Both parties will need to exchange all relevant information and documents, which is a process known as disclosure. Disclosure includes documents like bank statements, medical reports, photographs, school reports and other relevant material.

Disclosure helps you reach an agreement in a fair and transparent manner and reduces the likelihood of legal action. This process will also assist your lawyer and the judge in determining how best to resolve the issues in dispute.

For financial matters (related to property), under the Family Law Rules, parties must disclose the following:

  • A schedule of assets, income and liabilities.
  • Documents in your possession that are relevant to the dispute (deeds, bank statements, tax returns, inheritance, or trust statements etc.)
  • A copy of any document required by the other party that would be considered relevant to disclosure.

For parenting matters, parties should determine whether they possess any relevant information to the issue in dispute, such as photographs, text messages, emails, medical records, or school reports.

Written notice of any intention to start proceedings

If dispute resolution is unsuccessful or unavailable, you must notify the other party that you are considering applying to the court to resolve your dispute. In this letter you must include:

  • issues in dispute;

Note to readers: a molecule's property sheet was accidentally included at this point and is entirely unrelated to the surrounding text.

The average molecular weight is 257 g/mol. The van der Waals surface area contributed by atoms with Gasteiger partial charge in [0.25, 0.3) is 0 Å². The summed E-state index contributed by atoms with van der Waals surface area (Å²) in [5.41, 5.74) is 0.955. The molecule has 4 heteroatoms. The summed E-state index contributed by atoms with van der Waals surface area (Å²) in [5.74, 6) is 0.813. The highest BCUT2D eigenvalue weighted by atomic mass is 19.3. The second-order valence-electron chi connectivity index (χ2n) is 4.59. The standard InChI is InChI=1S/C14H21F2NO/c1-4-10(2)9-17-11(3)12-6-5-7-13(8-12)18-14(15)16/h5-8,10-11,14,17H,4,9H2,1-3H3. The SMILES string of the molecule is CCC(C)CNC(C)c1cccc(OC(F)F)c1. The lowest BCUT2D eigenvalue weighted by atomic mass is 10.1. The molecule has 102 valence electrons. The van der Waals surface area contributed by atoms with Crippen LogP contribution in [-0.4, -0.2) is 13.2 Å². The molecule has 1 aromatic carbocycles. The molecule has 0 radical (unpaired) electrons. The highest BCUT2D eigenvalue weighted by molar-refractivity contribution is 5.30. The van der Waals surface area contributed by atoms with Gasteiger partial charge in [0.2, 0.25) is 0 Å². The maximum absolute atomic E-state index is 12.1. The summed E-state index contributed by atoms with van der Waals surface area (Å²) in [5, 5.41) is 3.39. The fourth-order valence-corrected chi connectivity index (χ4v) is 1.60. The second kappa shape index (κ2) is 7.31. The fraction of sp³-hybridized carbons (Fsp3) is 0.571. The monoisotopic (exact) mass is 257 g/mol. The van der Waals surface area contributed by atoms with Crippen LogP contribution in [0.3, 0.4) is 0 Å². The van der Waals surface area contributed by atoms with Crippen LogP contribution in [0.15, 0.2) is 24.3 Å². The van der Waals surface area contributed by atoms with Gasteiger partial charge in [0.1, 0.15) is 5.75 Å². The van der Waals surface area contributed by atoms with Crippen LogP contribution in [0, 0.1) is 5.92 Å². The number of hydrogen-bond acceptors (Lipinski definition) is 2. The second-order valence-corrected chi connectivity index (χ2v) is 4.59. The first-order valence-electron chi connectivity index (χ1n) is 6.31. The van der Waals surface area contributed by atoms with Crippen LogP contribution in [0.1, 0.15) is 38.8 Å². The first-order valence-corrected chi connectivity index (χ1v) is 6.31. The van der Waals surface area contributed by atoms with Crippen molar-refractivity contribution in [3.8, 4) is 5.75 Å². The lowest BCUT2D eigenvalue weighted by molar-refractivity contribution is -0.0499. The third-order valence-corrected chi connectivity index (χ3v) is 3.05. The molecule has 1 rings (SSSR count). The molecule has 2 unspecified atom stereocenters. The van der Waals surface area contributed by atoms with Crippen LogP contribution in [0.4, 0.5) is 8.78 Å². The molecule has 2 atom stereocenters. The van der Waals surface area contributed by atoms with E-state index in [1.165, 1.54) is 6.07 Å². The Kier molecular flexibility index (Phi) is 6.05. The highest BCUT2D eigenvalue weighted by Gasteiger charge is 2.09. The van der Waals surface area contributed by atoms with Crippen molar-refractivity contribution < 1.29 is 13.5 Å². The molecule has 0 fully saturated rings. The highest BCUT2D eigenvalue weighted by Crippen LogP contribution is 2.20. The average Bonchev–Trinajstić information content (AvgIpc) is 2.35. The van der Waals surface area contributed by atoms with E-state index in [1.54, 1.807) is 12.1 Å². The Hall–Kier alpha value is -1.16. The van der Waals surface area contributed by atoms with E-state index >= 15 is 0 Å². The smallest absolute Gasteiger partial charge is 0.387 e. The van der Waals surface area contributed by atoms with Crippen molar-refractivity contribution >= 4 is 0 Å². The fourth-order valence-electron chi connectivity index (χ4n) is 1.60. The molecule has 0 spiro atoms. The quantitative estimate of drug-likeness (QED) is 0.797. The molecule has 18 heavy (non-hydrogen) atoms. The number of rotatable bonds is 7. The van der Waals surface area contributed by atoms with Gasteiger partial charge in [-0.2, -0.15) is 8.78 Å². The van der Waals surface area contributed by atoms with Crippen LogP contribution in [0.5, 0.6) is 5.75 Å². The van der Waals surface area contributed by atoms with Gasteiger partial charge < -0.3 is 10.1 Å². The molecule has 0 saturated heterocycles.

• the orders you are seeking from the court;
  • a genuine offer to resolve the issues; and
  • a nominated time (normally 14 days after the date of the letter) by which the other person must reply.

For further information regarding pre-action procedures, please see material published by the Federal Circuit and Family Court of Australia:

Family violence and child abuse

The court understands that family violence impacts many families seeking legal assistance. Your safety and the safety of any children involved is a paramount concern to both the court and lawyers.

If family violence from one party, or the risk of child abuse, is something you are experiencing you may be exempt from the pre-action procedures. If you are seeking an exemption on the grounds of child abuse or family violence, the court may need to be satisfied that you have access to information that could assist you. You can access this confidential service by calling 1800 050 321.

If you have ongoing concerns about accessing legal services, we encourage you to contact the Family Violence Law Help crisis line on 1800 737 732.

If you are concerned about the immediate safety of yourself or others, you should call police on 000 in an emergency.

How a family lawyer can help

Smith Family Law has experience in assisting parties at all stages of the family law process and can offer guidance to ensure your matter is resolved as quickly and efficiently as possible.

The court recommends seeking legal representation if you believe you will need to go to court. If you would like to discuss your matter with one of our lawyers, we offer a free initial appointment.

Contacting Smith Family Law

📞 03 8625 8957

📧 [email protected]

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This article is of a general nature and should not be relied upon as legal advice. If you require further information, advice or assistance for your specific circumstances, please contact Smith Family Law.